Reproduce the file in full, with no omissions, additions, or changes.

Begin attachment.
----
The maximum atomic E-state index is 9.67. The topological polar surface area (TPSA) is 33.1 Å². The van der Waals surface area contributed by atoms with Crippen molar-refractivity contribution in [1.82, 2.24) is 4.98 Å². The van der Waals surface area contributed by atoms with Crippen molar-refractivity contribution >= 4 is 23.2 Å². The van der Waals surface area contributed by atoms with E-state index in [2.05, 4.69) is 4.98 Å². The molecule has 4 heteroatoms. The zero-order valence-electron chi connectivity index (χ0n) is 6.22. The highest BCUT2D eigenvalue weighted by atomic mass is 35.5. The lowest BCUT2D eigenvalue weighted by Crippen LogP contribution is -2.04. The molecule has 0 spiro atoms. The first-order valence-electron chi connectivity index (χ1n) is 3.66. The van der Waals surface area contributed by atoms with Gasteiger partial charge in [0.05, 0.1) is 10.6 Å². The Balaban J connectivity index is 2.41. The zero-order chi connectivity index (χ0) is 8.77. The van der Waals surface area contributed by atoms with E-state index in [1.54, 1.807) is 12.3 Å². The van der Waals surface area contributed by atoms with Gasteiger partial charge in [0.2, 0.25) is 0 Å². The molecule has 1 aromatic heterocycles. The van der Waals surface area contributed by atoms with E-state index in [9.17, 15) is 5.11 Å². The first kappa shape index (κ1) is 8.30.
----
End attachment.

The maximum atomic E-state index is 9.67. The topological polar surface area (TPSA) is 33.1 Å². The van der Waals surface area contributed by atoms with Crippen molar-refractivity contribution in [1.82, 2.24) is 4.98 Å². The van der Waals surface area contributed by atoms with Crippen molar-refractivity contribution >= 4 is 23.2 Å². The van der Waals surface area contributed by atoms with E-state index in [2.05, 4.69) is 4.98 Å². The molecule has 4 heteroatoms. The zero-order valence-electron chi connectivity index (χ0n) is 6.22. The highest BCUT2D eigenvalue weighted by atomic mass is 35.5. The lowest BCUT2D eigenvalue weighted by Crippen LogP contribution is -2.04. The molecule has 0 spiro atoms. The first-order valence-electron chi connectivity index (χ1n) is 3.66. The van der Waals surface area contributed by atoms with Gasteiger partial charge in [0.05, 0.1) is 10.6 Å². The Balaban J connectivity index is 2.41. The zero-order chi connectivity index (χ0) is 8.77. The van der Waals surface area contributed by atoms with E-state index in [1.54, 1.807) is 12.3 Å². The van der Waals surface area contributed by atoms with Gasteiger partial charge in [0.2, 0.25) is 0 Å². The molecule has 1 aromatic heterocycles. The van der Waals surface area contributed by atoms with E-state index in [9.17, 15) is 5.11 Å². The first kappa shape index (κ1) is 8.30.